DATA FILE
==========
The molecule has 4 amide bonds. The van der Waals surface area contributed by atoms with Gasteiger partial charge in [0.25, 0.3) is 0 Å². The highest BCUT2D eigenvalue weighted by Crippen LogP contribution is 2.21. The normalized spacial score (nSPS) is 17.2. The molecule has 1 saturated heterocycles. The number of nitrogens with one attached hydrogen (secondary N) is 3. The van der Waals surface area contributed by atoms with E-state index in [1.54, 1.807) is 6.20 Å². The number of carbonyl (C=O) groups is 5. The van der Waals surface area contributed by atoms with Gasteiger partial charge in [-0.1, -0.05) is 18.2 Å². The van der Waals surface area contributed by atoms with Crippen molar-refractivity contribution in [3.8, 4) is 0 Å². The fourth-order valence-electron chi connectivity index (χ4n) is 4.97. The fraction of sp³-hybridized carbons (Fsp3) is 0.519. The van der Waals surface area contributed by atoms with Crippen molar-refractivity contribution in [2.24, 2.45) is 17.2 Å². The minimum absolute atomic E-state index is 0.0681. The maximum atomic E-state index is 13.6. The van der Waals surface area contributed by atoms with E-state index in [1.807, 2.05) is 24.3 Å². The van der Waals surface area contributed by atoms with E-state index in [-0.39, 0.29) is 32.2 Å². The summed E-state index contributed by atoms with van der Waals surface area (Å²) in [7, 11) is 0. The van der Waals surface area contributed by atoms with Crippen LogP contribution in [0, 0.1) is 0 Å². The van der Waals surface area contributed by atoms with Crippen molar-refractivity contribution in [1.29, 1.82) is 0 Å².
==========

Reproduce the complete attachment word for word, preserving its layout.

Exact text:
The molecule has 4 amide bonds. The van der Waals surface area contributed by atoms with Gasteiger partial charge in [0.25, 0.3) is 0 Å². The highest BCUT2D eigenvalue weighted by Crippen LogP contribution is 2.21. The normalized spacial score (nSPS) is 17.2. The molecule has 1 saturated heterocycles. The number of nitrogens with one attached hydrogen (secondary N) is 3. The van der Waals surface area contributed by atoms with E-state index in [1.54, 1.807) is 6.20 Å². The number of carbonyl (C=O) groups is 5. The van der Waals surface area contributed by atoms with Gasteiger partial charge in [-0.1, -0.05) is 18.2 Å². The van der Waals surface area contributed by atoms with Crippen molar-refractivity contribution in [3.8, 4) is 0 Å². The fourth-order valence-electron chi connectivity index (χ4n) is 4.97. The fraction of sp³-hybridized carbons (Fsp3) is 0.519. The van der Waals surface area contributed by atoms with Crippen molar-refractivity contribution in [2.24, 2.45) is 17.2 Å². The minimum absolute atomic E-state index is 0.0681. The maximum atomic E-state index is 13.6. The van der Waals surface area contributed by atoms with E-state index in [1.807, 2.05) is 24.3 Å². The van der Waals surface area contributed by atoms with E-state index in [-0.39, 0.29) is 32.2 Å². The summed E-state index contributed by atoms with van der Waals surface area (Å²) in [7, 11) is 0. The van der Waals surface area contributed by atoms with Crippen LogP contribution in [0, 0.1) is 0 Å². The van der Waals surface area contributed by atoms with Crippen molar-refractivity contribution in [1.29, 1.82) is 0 Å².